Our Community. Our Nation. Our World.
Play Live Radio
Next Up:
0:00
0:00
Available On Air Stations

When Nora Jane Struthers' Identity Was Stolen, She Created A New One

Nora Jane Struthers' new album is titled <em>Wake</em>.
Nora Jane Struthers' new album is titled <em>Wake</em>.

Nora Jane Struthers may never have become a singer-songwriter if her identity hadn't been stolen. Rebuilding her life allowed her to take a risk and do something she'd wanted to for years. It paid off: She has a new album out titled Wake.

Her story begins at a charter school in Brooklyn where Struthers worked as an English teacher.

"I started teaching sophomores and moved to teaching seniors in my last year," Struthers says. "I loved it."

Then, she got into a relationship.

"I started dating the art teacher," she says. "We both started talking about the possibility of moving out of the city and he could do art and I could do music and we could move somewhere together and sort of start a new creative life."

Just as they started to plan their future, Struthers received a letter in the mail. It was from a bank about a check that had been deposited in an account that she didn't know about.

"The check was actually a check that was made out to me that I was expecting and had never received," Struthers says. "I was obviously distressed because someone had stolen my identity."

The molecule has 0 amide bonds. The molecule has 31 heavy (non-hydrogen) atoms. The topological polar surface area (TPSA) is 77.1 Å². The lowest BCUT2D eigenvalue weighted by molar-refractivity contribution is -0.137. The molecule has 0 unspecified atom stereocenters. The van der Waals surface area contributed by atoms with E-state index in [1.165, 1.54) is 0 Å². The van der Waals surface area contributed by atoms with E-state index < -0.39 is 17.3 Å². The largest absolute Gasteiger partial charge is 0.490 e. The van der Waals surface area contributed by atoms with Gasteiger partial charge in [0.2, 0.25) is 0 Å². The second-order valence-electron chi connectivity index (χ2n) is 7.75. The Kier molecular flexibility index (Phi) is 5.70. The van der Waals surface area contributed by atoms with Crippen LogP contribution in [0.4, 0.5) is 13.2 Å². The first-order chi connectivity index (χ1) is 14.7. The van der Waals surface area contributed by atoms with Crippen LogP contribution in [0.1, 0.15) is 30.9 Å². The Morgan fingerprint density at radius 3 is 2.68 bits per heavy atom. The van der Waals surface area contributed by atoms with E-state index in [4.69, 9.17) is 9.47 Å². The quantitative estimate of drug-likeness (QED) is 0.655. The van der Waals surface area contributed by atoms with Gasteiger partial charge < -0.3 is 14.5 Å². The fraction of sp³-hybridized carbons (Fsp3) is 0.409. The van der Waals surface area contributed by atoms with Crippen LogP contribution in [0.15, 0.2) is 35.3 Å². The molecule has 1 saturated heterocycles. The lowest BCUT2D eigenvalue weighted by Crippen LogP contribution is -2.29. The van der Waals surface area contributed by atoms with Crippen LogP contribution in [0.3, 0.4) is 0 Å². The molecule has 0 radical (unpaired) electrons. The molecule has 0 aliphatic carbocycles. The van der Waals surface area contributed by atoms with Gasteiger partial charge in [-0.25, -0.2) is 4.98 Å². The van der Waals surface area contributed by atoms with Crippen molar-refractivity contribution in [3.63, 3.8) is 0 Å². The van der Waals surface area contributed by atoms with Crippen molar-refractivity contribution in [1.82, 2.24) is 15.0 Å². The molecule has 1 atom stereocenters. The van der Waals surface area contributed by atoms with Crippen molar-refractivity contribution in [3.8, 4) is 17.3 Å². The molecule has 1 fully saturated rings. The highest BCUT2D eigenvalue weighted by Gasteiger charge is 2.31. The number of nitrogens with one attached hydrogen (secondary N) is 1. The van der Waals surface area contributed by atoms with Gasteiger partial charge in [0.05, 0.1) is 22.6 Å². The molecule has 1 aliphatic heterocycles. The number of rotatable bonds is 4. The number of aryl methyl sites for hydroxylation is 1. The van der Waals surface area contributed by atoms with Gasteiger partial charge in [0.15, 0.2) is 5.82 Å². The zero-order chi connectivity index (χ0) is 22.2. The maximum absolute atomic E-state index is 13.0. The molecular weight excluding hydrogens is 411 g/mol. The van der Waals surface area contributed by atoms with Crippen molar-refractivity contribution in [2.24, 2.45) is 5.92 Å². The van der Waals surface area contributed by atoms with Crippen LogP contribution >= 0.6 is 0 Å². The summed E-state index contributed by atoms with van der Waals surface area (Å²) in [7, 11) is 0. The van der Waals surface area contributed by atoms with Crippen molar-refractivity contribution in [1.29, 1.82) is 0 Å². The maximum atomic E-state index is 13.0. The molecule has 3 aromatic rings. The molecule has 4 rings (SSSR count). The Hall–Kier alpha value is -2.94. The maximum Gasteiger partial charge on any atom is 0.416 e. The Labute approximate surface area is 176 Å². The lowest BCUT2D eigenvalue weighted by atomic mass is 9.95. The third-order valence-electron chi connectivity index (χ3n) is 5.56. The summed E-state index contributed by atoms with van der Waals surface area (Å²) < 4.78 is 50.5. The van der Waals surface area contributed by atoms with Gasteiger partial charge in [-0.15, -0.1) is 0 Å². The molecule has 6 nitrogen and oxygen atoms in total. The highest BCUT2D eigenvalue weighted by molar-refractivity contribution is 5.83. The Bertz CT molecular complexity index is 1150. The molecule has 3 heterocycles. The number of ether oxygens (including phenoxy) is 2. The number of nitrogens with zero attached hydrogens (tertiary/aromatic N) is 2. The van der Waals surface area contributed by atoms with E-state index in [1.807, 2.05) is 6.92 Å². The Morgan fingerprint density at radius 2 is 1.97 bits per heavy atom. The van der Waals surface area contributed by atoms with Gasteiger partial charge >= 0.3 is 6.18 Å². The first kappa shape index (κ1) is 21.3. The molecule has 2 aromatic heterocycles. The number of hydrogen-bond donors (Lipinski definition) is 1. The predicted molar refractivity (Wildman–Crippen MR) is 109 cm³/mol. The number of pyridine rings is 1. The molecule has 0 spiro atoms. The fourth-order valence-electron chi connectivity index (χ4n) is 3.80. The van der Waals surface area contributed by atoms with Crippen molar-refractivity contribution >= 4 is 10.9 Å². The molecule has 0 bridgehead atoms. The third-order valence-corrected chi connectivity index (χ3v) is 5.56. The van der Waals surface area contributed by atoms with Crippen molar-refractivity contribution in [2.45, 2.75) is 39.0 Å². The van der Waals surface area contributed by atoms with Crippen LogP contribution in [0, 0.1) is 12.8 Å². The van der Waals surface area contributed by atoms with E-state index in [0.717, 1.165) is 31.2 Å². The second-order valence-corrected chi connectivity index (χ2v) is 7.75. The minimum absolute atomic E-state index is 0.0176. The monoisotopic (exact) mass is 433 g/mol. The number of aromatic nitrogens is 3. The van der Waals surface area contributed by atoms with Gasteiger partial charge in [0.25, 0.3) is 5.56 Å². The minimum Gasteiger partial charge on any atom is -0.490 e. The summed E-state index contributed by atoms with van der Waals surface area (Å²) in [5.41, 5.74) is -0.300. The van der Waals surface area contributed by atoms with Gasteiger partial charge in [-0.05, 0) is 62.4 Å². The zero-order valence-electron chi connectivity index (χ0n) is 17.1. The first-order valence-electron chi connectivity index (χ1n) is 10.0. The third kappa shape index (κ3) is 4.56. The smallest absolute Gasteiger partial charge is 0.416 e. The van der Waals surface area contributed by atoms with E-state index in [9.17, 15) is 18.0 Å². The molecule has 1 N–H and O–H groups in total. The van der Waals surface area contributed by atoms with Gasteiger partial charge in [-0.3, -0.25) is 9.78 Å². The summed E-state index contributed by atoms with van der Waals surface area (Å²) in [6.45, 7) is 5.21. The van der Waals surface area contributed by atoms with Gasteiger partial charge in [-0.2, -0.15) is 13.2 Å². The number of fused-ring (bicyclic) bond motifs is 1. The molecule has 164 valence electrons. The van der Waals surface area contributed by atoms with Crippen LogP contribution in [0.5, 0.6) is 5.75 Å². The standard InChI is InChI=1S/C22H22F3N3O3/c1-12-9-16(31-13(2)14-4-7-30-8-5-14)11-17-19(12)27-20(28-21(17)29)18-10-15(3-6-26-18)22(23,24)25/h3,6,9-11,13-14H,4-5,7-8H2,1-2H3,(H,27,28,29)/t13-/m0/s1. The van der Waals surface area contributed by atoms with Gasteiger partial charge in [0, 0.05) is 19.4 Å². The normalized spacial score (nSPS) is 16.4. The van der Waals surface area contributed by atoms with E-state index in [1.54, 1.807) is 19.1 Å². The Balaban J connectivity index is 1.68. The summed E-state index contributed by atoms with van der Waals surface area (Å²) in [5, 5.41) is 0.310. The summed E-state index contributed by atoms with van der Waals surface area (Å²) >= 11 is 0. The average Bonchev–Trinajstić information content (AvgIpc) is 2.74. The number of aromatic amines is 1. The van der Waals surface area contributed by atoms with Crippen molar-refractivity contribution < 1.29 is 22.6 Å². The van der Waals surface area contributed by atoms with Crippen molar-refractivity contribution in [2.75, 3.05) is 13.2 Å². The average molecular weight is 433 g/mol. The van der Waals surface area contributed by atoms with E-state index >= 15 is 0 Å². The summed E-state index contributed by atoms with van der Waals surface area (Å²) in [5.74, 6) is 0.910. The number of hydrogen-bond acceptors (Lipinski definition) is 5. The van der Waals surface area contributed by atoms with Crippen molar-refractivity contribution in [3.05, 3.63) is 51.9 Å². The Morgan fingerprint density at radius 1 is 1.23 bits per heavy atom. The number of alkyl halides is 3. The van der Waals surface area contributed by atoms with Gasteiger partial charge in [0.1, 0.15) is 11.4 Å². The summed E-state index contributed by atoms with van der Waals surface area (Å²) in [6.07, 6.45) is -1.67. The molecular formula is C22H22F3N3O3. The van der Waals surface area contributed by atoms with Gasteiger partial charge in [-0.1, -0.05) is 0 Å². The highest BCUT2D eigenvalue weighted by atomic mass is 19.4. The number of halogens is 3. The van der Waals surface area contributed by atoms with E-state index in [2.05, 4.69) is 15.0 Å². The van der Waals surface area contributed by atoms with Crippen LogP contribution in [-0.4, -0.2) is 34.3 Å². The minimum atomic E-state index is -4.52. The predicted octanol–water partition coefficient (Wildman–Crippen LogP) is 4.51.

A month later, a credit bureau called with new information. There was a name that kept appearing on the new accounts.

It was her boyfriend.

"She also told me that he had opened an account on my credit card and charged a new computer to it," she says. "And so I just totally lost it."

When she returned to her classroom, the principal at the charter school pulled her aside to inform her that her boyfriend had also forged his teaching certificate.

"It was just such an incredible shock," she says. "I was just ready for a brand new start. I was kind of over New York but I had a friend who was living in Nashville and he invited me to come down. I just thought, 'Why not? It's Music City, after all.' "

As soon as the school year ended, she packed her bags, hopped in her parents' minivan, and drove down to Tennessee.

"I just remember feeling like I escaped," she says. "I escaped a life that I was building for myself and thought was going to make me happy. ... My boyfriend stole my identity and the poetic irony is that it allowed me to create a new one in which I'm both incredibly fulfilled and have found true love."

Hear the full piece at the audio link.

Copyright 2020 NPR. To see more, visit https://www.npr.org.